By EARL WATT
• Daily Leader
Local phones began to ring on the eve of the Republican primary with a message from “Homeschoolers for Huelskamp.”
The problem is, according to prairiepolitics.wordpress.com, there is no such organization registered with the Federal Elections Commission or the IRS, and their message didn’t do Huelskamp any favors. A similar call was made to those in the Hays area about candidate Sue Boldra, but instead of using home schooling, the caller said that Boldra was a “pro-choice woman when she is actually pro-life. The call “for” Huelskamp said he was in favor of home schooling and called public school teachers “incompetent.”
This, of course, is highly illegal, according to Chapman Rackaway, associate professor of political science at Fort Hays State University
“I study this stuff for a living.,” Rackaway said. “The situation is pretty simple — the FEC meant to insure accountability in a campaign. If you attack someone, you can be attacked back. If you lie, you can suffer the consequences. Any group that produces any political content has to have a committee formed at the FEC with the name, treasurer, how they get their money and where they spend it. Any content has to have a designation, ‘paid for by so and so.’ It’s a good thing to have. It insures accountability.”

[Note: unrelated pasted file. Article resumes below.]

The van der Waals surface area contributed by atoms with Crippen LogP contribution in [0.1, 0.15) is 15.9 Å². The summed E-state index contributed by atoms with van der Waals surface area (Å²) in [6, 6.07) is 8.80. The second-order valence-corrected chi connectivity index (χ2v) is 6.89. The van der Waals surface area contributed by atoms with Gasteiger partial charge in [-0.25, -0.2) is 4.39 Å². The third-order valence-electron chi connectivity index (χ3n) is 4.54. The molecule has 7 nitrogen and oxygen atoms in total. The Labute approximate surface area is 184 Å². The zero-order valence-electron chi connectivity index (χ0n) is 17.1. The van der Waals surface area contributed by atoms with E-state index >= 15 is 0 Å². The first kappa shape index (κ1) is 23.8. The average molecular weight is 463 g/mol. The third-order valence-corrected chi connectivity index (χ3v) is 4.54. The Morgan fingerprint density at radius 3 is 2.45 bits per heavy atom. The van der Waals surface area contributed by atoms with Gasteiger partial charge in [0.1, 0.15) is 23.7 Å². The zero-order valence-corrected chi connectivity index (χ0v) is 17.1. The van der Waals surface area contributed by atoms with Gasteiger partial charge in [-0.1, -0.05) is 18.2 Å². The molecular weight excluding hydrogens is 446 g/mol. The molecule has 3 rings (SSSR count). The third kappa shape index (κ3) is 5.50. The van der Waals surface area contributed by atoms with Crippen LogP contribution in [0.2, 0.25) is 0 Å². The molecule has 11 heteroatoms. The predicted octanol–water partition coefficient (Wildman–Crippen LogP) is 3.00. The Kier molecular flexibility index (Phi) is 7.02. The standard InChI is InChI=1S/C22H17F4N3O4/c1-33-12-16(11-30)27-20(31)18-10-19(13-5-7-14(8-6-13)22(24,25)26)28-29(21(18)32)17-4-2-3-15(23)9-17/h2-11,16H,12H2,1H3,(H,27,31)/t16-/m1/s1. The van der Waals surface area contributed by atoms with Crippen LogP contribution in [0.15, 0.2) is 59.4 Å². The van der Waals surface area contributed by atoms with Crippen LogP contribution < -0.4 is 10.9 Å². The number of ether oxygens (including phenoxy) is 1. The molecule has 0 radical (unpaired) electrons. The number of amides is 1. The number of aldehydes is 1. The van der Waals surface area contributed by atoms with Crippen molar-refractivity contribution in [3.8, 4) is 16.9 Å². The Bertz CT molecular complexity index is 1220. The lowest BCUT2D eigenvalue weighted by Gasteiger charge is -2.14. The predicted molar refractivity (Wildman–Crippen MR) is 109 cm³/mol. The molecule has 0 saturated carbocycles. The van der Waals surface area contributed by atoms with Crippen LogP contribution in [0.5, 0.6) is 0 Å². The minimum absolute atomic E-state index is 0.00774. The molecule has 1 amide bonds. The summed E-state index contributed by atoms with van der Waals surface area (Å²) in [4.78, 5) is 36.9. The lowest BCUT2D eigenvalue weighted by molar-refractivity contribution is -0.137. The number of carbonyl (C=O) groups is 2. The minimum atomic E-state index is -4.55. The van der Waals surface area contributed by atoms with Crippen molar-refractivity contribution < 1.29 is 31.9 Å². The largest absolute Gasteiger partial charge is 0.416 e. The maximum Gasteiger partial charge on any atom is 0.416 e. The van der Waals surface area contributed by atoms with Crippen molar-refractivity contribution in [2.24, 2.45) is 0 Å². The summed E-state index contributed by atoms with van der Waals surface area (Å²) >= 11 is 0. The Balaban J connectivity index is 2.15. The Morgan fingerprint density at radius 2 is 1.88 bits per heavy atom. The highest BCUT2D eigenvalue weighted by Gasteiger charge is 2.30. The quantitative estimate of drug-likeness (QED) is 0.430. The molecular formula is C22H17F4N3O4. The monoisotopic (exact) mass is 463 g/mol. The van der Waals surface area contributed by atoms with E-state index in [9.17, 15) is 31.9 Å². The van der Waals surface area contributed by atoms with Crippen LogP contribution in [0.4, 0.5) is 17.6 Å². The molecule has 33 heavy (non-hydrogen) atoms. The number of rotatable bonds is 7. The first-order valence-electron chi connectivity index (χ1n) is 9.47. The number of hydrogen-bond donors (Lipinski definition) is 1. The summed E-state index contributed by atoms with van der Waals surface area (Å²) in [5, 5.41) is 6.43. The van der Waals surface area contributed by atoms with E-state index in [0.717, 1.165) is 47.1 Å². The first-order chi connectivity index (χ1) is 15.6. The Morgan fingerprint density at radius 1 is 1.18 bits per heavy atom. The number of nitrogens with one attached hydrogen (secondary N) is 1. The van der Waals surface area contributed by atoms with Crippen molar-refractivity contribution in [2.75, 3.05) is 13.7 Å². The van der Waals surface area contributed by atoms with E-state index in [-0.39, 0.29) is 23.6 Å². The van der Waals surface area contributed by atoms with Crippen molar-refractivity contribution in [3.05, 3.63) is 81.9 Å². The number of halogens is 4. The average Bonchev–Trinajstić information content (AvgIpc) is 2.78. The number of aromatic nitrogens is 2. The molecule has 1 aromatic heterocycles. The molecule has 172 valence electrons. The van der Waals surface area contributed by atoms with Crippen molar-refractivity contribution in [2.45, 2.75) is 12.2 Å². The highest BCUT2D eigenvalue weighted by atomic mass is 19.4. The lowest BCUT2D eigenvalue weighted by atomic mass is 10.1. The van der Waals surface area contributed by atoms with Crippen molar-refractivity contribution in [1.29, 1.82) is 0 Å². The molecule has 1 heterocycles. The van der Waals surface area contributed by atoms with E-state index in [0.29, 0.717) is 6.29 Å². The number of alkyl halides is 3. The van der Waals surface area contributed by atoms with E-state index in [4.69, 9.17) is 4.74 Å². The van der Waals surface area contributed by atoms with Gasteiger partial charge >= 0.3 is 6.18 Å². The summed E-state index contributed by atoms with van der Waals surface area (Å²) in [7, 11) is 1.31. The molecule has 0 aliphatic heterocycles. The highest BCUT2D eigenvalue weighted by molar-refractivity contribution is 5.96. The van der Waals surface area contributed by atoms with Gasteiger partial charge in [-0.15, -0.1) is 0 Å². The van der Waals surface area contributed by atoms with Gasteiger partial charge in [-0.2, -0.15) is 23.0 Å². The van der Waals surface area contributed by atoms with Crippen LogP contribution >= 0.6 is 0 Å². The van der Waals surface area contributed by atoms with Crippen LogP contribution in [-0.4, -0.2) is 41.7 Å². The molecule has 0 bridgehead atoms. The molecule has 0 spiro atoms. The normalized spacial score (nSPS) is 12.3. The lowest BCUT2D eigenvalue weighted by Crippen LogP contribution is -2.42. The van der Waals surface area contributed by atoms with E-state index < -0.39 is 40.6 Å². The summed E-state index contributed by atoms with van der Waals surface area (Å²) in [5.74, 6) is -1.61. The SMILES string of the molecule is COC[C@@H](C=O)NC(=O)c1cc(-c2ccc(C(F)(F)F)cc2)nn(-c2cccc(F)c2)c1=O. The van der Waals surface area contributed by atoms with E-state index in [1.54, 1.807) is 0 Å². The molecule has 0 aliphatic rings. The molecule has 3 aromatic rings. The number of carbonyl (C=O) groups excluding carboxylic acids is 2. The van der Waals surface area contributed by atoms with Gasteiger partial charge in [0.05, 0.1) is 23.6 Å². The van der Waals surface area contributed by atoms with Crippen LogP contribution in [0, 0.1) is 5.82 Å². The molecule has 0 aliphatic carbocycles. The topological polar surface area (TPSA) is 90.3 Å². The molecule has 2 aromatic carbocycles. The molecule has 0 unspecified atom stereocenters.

But tracking down the person who funded the calls can be difficult, and may require a subpoena. Meanwhile, the damage has been done, and it can not be reversed once the votes have been cast.
“It depends on how far someone wants to push it,” Rackaway said. “The FEC can fine a campaign or group behind it, but you can’t remove someone from the ballot, and there’s no jail time involved. The FEC does not have criminal sanctions. What you would hope is that if it happened earlier on, it would be exposed and the embarrassment would cause a backlash against the sponsoring campaign. That’s why they wait until last minute so they can get away with it. There is no incentive for the campaign who comes in a close second because it won’t change the outcome of the election.”
Huelskamp campaign manager David Ray believed that it was an opponent that placed the calls against Huelskamp, and he planned to file a complaint with the attorney general.
“Rather than running on their own records, our opponents are issuing desperate, 11th hour attacks that are not only outright falsehoods about Tim Huelskamp, but they are also illegal,” Ray said. “They are calling voters claiming to represent our campaign, but all they intend to do is spread lies about a good man and seek to ruin his good reputation.”
Rackaway also called the robocalls against Huelskamp and Boldra lies.
“I have no problem with comparative politics,” Rackaway said. “Attacks on candidates often give voters very useful information. But if you’re going to attack, you need to be held accountable. That means saying who really sponsors the group. Creating a fake group in robocalls to falsely attack another candidate is the sleaziest form of dirty pool, and they’re all too common. In a close race, even a few percent matters. It’s just sad that some campaigns can stoop to bald-faced lies to get those percent, hiding behind a smokescreen.”
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